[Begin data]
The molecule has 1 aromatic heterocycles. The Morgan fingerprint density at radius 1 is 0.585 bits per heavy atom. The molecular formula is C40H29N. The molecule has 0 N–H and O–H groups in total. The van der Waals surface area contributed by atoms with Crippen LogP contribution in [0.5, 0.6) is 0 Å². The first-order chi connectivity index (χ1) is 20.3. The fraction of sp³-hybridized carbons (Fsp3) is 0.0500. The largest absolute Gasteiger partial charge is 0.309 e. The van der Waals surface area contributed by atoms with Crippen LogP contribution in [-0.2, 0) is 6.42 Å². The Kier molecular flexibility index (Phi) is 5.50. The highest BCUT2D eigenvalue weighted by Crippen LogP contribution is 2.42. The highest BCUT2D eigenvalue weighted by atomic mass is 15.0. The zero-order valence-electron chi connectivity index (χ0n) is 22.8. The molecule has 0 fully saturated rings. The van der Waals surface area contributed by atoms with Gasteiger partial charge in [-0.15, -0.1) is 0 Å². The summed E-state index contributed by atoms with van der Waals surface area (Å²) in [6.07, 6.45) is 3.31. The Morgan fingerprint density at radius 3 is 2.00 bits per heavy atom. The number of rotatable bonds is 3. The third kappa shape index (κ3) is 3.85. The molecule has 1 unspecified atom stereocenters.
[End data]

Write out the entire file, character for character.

The molecule has 1 aromatic heterocycles. The Morgan fingerprint density at radius 1 is 0.585 bits per heavy atom. The molecular formula is C40H29N. The molecule has 0 N–H and O–H groups in total. The van der Waals surface area contributed by atoms with Crippen LogP contribution in [0.5, 0.6) is 0 Å². The first-order chi connectivity index (χ1) is 20.3. The fraction of sp³-hybridized carbons (Fsp3) is 0.0500. The largest absolute Gasteiger partial charge is 0.309 e. The van der Waals surface area contributed by atoms with Crippen LogP contribution in [-0.2, 0) is 6.42 Å². The Kier molecular flexibility index (Phi) is 5.50. The highest BCUT2D eigenvalue weighted by Crippen LogP contribution is 2.42. The highest BCUT2D eigenvalue weighted by atomic mass is 15.0. The zero-order valence-electron chi connectivity index (χ0n) is 22.8. The molecule has 0 fully saturated rings. The van der Waals surface area contributed by atoms with Gasteiger partial charge in [-0.15, -0.1) is 0 Å². The summed E-state index contributed by atoms with van der Waals surface area (Å²) in [6.07, 6.45) is 3.31. The Morgan fingerprint density at radius 3 is 2.00 bits per heavy atom. The number of rotatable bonds is 3. The third kappa shape index (κ3) is 3.85. The molecule has 1 unspecified atom stereocenters.